Since the early 1990s, Shanghai has embarked on a frantic building spree, with construction taking place all-year round – even round-the-clock for certain projects. This year, the city looks as if it is finally going to take a pause after the completion of yet another landmark – the 88-storey, 420-metre high Jinmao Building.
With China's highest building now up and running, there is a sense in Shanghai that a new page has been turned. What else is there left to be built now that the city already possesses one of the country's most impressive skyscrapers? Most facilities needed by a modern city have been constructed in recent years – dozens of highways, cross-river bridges and tunnels, a world-class museum and opera house, the country's biggest library and an international sports stadium.
A few big public works still need to be completed later this year, but the image of the soaring Jinmao tower seems to be the most potent reminder that a threshold has been crossed. "Shanghai's years of investment-pull economic growth is over. We will have to find new engines of growth," says Dr. Zhou Zhenhua, deputy director of the Economic Research Institute at the Shanghai Academy of Social Science.
Economists like Zhou say growth will have to come from industries that serve Shanghai's new service-based economy. "There are still many businesses that should [exist] but have not yet emerged in a big city like Shanghai," adds Wu Yikang, vice president of the Shanghai-based Chinese Association for the World Economy. Services have already surpassed manufacturing industry as a percentage of the city's GDP, while new industries such as information technology have barely started.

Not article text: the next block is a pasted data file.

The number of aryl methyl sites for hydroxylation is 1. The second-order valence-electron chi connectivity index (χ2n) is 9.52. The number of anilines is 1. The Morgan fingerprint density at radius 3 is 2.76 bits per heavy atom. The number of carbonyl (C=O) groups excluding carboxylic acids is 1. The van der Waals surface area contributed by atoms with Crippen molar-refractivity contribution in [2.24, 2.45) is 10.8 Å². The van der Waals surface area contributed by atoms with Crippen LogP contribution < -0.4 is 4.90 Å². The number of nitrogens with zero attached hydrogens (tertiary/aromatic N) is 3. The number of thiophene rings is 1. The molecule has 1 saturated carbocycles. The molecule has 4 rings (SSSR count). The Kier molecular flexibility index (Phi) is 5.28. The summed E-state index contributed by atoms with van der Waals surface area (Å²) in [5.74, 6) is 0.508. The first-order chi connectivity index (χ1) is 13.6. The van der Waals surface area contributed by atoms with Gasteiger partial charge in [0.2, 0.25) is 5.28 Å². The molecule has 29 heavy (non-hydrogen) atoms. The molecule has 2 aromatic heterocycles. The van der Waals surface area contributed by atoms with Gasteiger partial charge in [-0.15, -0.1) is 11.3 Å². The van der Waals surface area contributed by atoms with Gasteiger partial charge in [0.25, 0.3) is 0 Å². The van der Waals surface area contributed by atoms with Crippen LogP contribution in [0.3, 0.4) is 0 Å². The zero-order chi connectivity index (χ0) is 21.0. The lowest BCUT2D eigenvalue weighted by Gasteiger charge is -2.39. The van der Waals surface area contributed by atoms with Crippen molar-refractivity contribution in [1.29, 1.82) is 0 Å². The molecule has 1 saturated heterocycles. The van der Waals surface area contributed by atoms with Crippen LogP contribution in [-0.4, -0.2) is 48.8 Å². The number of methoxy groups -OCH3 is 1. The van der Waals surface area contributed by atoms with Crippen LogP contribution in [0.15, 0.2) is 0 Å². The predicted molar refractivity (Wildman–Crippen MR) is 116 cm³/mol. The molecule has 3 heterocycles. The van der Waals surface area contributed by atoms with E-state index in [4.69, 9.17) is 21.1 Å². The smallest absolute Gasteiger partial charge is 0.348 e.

Tough external conditions
Shanghai can no longer rely on massive inputs to generate growth as it did earlier this decade, analysts say. With the imminent completion of a new airport in Pudong, a new section of the subway and another elevated road circling the inner city, there are no more big-ticket projects on the horizon.
With less property and infrastructure spending, the municipal government expects GDP growth to slow from 10.1 percent a year ago to nine percent this year to reach about Yn400bn. This would be the first single-digit growth rate recorded since 1992. GDP growth in the first quarter rose 8.1 percent year-on-year to stand at Yn80.46bn.